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I need some help here, I'm not a expert with shell scripting but I am trying to do a script where I need to take the Epoch number followed by the date, but for with the all hours of the day with a interval of 15 minutes. The result will be something like this

1376708400|2013-08-17 00:00:00
1376709300|2013-08-17 00:15:00
1376710200|2013-08-17 00:30:00

In the total I'll have 96 lines, my biggest doubt right now is how i can increment (or sum) the minutes by 15 minutes, i have tried this

My full script right now is this (I know is terrible, but I'm not a truly programmer. I'm learning)

i=96

_incrementatime='+15 minutos'

count=1

_Date=$(`date "2013-08-29 00:00:00"`)
_dataEmSeg = `date -d "2013-08-29 00:00:00" +%s`

while  test $i -ne 0

do
    _VarData=$(`date --date="$_incrementatime*count"`)

    _exprt=$(expr `$_Date+$_VarData`)
    echo "$_dataEmSeg  e  $_exprt    "

    i=$((i-1))
    count=$((count+1))
done

If someone can give me the directions to resolve this I`ll be very thankfull.

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Is this bash or another shell? Looks like bash but you have not said. I also assume you are running some kind of *nix system. –  terdon Sep 4 '13 at 21:15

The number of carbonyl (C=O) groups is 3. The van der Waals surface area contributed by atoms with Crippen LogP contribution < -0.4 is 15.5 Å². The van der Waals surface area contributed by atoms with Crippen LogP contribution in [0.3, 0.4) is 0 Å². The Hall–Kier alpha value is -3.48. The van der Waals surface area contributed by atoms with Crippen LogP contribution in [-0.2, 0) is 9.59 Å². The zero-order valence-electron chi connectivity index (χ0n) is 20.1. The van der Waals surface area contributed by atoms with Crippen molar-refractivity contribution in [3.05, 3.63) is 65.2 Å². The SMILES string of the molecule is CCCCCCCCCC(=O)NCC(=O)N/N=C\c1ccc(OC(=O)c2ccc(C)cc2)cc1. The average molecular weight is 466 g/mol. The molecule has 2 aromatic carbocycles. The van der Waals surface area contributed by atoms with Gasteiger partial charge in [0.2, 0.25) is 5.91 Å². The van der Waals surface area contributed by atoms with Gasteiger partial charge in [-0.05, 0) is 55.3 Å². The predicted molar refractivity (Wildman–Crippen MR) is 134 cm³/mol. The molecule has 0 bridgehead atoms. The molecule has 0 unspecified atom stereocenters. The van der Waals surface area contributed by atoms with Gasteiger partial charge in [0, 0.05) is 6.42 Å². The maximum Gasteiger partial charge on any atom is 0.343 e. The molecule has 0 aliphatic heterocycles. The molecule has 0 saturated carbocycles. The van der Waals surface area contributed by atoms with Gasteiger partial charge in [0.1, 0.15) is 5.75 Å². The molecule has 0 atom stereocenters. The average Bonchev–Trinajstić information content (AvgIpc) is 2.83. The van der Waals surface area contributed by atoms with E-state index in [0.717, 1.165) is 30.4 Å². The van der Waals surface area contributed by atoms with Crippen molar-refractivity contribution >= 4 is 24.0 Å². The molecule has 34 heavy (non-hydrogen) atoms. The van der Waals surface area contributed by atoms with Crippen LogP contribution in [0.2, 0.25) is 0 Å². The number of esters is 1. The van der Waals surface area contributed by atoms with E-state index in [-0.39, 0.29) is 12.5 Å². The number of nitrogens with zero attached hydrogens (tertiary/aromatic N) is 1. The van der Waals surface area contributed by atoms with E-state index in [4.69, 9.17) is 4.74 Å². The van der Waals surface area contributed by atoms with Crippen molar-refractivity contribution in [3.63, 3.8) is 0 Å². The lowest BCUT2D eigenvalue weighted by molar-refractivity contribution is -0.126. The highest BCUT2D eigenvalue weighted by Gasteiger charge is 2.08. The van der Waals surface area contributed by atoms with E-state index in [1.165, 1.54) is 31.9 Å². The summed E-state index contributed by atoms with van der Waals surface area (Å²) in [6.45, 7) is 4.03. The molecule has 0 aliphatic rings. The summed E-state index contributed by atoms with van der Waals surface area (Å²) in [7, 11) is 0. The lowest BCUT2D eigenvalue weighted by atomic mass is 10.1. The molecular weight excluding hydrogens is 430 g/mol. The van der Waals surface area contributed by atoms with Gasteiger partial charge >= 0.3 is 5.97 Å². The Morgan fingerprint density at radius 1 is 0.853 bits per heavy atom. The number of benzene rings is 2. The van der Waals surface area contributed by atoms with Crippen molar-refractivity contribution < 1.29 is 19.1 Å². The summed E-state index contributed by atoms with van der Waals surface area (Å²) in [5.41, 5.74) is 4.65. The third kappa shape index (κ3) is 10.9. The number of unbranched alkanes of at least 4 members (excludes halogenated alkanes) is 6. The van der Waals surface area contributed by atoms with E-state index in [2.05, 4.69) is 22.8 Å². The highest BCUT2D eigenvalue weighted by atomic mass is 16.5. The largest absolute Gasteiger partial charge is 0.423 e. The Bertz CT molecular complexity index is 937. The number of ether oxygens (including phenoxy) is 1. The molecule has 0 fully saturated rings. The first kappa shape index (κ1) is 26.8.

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2 Answers

If you are using GNU date, it can almost do everything itself:

#!/usr/bin/env bash

_Date=$(date -d "2013-08-29 00:00:00");
for ((i=0; i<96; i++)); do 
    echo $(date -d "$_Date" +%s)"|"$(date -d "$_Date" +"%F %T")
    _Date=$(date -d "$_Date +15 minutes")
done

There were various small errors and unnecessary steps in your script which I removed or corrected.

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You didn't mention the system you're on, but there's dseq(1) from my dateutils collection to produce a sequence of dates:

$ dseq '2013-08-17 00:00:00' +15m '2013-08-18 00:00:00' -f '%s|%F %T'
1376697600|2013-08-17 00:00:00
1376698500|2013-08-17 00:15:00
...

The first 3 arguments denote the starting and end point of the sequence, the middle one being the increment (just like seq(1) really). The -f switch allows you to specify the output format, and takes format specifiers similar to those in GNU date.

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